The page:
Illinois' Charles Percy was a Republican rising star following his 1966 election to the Senate. Ken Rudin collection hide caption

itoggle caption Ken Rudin collection

But after he knocked off liberal Sen. Paul Douglas in 1966 by a wide margin (55-44%) — the only incumbent senator to go down to defeat that fall — the talk of Percy for higher office was set in motion.

While he talked about running as Illinois' "favorite son" at the 1968 convention, most of the conversation was about the possibility of his being Richard Nixon's running mate — a scenario that Nixon himself even discussed. But when Nixon picked Spiro Agnew as his number two, it basically ended Percy's White House hopes. The Nixon-Agnew team lasted until Agnew's resignation, in 1973, on corruption charges, replaced by House Minority Leader Gerald Ford. When Nixon himself quit the following year, Ford became president — and faced Ronald Reagan for the nomination in 1976. By then it had become clear that the party was moving well to the right, and so any thought of Percy as its standard bearer had ended once and for all.

Q: We all know that Sarah Palin was the mayor of Wasilla, Alaska. My question: was Hubert Humphrey, in 1968, the last major party presidential nominee that had at one point in his political career been a mayor? — James McKinstra, Hibbing, Minn.

Humphrey began his political career with his election as mayor of Minneapolis in 1945.

Humphrey began his political career with his election as mayor of Minneapolis in 1945. Ken Rudin collection hide caption

itoggle caption Ken Rudin collection

A: Yes, Humphrey was the last. He was elected mayor of Minneapolis on his second try in 1945 and re-elected in '47. As mayor and a candidate for the Senate, he gave a fiery speech on behalf of civil rights at the 1948 Democratic convention. As it is, only three presidents ever served as mayor: Andrew Johnson (Greeneville, Tenn.), Grover Cleveland (Buffalo, N.Y.) and Calvin Coolidge (Northampton, Mass.).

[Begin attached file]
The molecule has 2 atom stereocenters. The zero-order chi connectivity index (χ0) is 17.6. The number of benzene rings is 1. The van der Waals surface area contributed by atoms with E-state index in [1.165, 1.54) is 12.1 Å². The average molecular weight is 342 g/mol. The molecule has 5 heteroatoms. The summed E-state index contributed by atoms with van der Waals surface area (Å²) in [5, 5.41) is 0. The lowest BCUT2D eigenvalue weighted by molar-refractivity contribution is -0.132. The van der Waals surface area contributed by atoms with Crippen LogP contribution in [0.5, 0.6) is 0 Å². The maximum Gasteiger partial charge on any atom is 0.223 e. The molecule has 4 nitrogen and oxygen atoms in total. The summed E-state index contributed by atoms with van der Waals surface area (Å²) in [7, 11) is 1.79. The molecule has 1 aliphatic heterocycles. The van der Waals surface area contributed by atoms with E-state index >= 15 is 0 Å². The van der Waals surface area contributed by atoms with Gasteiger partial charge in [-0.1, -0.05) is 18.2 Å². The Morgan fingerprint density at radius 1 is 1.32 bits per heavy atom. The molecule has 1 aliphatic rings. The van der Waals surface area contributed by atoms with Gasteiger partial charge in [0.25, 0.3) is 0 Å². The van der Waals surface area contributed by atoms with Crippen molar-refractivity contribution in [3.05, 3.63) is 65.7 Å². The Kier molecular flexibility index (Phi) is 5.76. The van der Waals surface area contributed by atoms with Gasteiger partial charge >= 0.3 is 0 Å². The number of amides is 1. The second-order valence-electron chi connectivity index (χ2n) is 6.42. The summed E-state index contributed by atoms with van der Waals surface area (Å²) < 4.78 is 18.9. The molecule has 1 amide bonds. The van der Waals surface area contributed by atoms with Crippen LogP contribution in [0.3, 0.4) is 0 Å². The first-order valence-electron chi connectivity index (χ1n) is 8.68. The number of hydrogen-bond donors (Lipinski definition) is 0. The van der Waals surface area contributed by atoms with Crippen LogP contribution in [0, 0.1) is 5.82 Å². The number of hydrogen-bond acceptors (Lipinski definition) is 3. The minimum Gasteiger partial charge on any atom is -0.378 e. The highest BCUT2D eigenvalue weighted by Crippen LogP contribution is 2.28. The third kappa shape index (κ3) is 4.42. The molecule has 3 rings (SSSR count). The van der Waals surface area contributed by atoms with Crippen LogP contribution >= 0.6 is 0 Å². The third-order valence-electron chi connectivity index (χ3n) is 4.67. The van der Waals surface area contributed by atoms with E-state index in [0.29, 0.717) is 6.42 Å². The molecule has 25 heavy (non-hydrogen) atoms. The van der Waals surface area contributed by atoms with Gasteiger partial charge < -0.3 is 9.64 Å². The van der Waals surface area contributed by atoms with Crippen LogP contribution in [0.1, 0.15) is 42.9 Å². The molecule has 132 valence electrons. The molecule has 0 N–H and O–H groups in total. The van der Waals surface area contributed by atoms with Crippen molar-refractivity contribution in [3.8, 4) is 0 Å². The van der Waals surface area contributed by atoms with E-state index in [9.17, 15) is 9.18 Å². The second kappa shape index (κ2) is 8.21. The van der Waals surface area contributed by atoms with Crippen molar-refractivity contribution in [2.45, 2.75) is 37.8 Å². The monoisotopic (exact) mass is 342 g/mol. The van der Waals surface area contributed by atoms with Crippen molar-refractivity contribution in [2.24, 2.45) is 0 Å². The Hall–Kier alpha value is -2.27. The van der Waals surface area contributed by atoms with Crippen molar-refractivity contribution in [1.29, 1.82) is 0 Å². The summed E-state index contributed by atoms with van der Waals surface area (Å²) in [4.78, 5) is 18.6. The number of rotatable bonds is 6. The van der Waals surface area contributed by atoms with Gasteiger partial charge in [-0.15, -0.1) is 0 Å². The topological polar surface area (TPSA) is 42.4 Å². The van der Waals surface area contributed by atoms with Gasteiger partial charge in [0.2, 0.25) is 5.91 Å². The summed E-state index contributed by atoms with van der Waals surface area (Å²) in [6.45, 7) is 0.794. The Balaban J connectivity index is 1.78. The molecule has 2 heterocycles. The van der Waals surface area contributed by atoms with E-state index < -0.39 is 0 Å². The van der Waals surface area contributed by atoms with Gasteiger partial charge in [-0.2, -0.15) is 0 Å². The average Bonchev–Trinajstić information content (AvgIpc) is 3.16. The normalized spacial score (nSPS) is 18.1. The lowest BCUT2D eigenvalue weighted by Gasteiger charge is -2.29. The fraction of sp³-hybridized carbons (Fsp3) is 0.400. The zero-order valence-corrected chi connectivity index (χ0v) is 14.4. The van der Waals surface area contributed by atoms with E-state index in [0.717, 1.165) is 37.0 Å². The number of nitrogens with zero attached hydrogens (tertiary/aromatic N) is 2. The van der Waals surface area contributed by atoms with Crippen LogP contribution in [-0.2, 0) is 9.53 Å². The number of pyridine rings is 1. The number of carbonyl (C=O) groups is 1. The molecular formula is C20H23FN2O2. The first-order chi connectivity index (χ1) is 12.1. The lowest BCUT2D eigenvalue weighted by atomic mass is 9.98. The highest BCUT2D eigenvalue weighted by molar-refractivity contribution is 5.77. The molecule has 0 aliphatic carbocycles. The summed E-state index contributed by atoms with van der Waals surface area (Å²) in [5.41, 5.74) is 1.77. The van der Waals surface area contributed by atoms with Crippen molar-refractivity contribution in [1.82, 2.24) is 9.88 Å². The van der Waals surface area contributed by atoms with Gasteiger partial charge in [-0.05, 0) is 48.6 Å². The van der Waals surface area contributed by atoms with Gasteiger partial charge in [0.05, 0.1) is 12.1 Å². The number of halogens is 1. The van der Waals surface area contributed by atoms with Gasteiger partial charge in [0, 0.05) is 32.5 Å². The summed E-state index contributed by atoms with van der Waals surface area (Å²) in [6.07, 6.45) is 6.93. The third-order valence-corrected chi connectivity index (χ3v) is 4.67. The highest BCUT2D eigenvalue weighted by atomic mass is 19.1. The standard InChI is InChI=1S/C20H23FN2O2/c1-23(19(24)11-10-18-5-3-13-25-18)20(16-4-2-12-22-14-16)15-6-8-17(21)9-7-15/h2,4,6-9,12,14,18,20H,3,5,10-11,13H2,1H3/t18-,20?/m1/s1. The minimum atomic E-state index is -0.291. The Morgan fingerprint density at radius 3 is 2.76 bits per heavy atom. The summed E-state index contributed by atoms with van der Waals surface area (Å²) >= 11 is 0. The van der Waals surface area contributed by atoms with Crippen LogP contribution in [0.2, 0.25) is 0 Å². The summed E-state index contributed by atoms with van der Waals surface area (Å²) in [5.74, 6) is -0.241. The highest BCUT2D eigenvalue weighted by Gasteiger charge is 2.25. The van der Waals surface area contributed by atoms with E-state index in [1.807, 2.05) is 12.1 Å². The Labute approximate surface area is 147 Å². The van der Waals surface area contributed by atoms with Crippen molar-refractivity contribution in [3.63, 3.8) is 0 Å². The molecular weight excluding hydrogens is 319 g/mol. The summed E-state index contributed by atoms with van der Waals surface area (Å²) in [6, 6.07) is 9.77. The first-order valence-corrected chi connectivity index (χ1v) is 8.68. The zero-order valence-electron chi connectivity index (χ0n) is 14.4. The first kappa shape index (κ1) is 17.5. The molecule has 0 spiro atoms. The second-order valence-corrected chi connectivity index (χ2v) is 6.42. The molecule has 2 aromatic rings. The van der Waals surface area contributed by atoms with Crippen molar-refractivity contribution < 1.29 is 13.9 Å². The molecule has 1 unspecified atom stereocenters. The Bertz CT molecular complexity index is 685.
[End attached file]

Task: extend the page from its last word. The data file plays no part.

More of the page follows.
Q: Who's going to be the Republican nominee for president? — Jane Reynolds, Dallas, Texas

A: I'm going with Mitt Romney, based mostly on what I've seen thus far in the debates. But for the record, I was asked in a 2007 Political Junkie column who my picks were for 2008 and I said Romney (R) and Hillary Clinton (D). The nominees, to the best of my recollection, ultimately were John McCain and Barack Obama.

Candidates 2012. Tommy Thompson, a former four-term governor of Wisconsin who left Madison to become President Bush's Secretary of Health and Human Services and who was, briefly, a candidate for the 2008 Republican presidential nomination, declares his bid for the Senate seat being vacated by Herb Kohl (D) ... Linda McMahon, the GOP Senate nominee in Connecticut in 2010, is running again. A former wrestling executive who drop-kicked $50 million of her own money in last year's race only to lose to Richard Blumenthal (D) by 12 points, is seeking the seat of the retiring Joe Lieberman (I). But first she must get by a potential Republican primary battle with former Rep. Chris Shays ... Ovide Lamontagne, who came close to winning the GOP nomination for the Senate in New Hampshire in 2010, is running for governor. The news came not long after incumbent John Lynch (D) announced his retirement after four two-year terms. Lamontagne narrowly lost last year's Senate nomination to Kelly Ayotte, who went on to win the seat vacated by Judd Gregg (R). Lamontagne ran for governor once before, upsetting the party favorite in the 1996 primary (then-Rep. Bill Zeliff) but losing in November by a wide margin to Democrat Jeanne Shaheen.

We're Number Two. C-SPAN has started this delightful series of profiles of presidential candidates who, well, didn't win. It's called "The Contenders." Each Friday evening at 8 pm ET, for 14 weeks, C-SPAN will profile 14 candidates for the White House, offering interviews and historical perspectives. Already shown: Henry Clay, James Blaine and William Jennings Bryan. Still to come: Eugene Debs (9/30), Charles Evans Hughes (10/7), Al Smith (10/14), Wendell Willkie (10/21), Thomas Dewey (10/28), Adlai Stevenson (11/4), Barry Goldwater (11/11), Hubert Humphrey (11/18), George Wallace (11/25), George McGovern (12/2), and Ross Perot (12/9). Click here for more details.